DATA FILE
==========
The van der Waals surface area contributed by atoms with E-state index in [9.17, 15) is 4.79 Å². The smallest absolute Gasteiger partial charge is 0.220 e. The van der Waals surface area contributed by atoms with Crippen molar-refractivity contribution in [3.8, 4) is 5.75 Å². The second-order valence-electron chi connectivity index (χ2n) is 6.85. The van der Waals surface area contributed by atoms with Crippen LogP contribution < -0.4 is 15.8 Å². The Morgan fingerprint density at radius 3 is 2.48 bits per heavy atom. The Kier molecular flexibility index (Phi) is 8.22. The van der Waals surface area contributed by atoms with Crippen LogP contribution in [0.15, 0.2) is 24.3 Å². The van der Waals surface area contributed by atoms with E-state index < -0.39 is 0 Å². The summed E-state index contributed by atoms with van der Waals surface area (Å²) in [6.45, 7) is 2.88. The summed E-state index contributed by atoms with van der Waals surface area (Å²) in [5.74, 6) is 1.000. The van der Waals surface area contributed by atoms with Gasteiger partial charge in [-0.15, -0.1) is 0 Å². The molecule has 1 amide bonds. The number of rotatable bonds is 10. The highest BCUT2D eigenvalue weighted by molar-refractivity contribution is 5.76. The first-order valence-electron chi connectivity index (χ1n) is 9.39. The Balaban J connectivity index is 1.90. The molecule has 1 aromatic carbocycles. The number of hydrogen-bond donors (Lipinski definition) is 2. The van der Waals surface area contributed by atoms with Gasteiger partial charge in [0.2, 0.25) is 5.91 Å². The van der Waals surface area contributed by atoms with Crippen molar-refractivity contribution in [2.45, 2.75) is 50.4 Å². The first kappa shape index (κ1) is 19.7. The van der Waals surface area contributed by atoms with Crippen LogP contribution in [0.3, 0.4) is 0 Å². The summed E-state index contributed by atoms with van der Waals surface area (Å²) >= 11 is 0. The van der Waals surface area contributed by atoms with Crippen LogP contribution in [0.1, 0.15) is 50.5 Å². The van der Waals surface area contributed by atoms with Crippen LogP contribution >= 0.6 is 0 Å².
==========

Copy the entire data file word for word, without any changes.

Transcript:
The van der Waals surface area contributed by atoms with E-state index in [9.17, 15) is 4.79 Å². The smallest absolute Gasteiger partial charge is 0.220 e. The van der Waals surface area contributed by atoms with Crippen molar-refractivity contribution in [3.8, 4) is 5.75 Å². The second-order valence-electron chi connectivity index (χ2n) is 6.85. The van der Waals surface area contributed by atoms with Crippen LogP contribution < -0.4 is 15.8 Å². The Morgan fingerprint density at radius 3 is 2.48 bits per heavy atom. The Kier molecular flexibility index (Phi) is 8.22. The van der Waals surface area contributed by atoms with Crippen LogP contribution in [0.15, 0.2) is 24.3 Å². The van der Waals surface area contributed by atoms with E-state index < -0.39 is 0 Å². The summed E-state index contributed by atoms with van der Waals surface area (Å²) in [6.45, 7) is 2.88. The summed E-state index contributed by atoms with van der Waals surface area (Å²) in [5.74, 6) is 1.000. The van der Waals surface area contributed by atoms with Gasteiger partial charge in [-0.15, -0.1) is 0 Å². The molecule has 1 amide bonds. The number of rotatable bonds is 10. The highest BCUT2D eigenvalue weighted by molar-refractivity contribution is 5.76. The first-order valence-electron chi connectivity index (χ1n) is 9.39. The Balaban J connectivity index is 1.90. The molecule has 1 aromatic carbocycles. The number of hydrogen-bond donors (Lipinski definition) is 2. The van der Waals surface area contributed by atoms with Gasteiger partial charge in [0.2, 0.25) is 5.91 Å². The van der Waals surface area contributed by atoms with Crippen molar-refractivity contribution in [2.45, 2.75) is 50.4 Å². The first kappa shape index (κ1) is 19.7. The van der Waals surface area contributed by atoms with Crippen LogP contribution in [0.3, 0.4) is 0 Å². The summed E-state index contributed by atoms with van der Waals surface area (Å²) >= 11 is 0. The van der Waals surface area contributed by atoms with Crippen LogP contribution in [0.1, 0.15) is 50.5 Å². The van der Waals surface area contributed by atoms with Crippen LogP contribution >= 0.6 is 0 Å².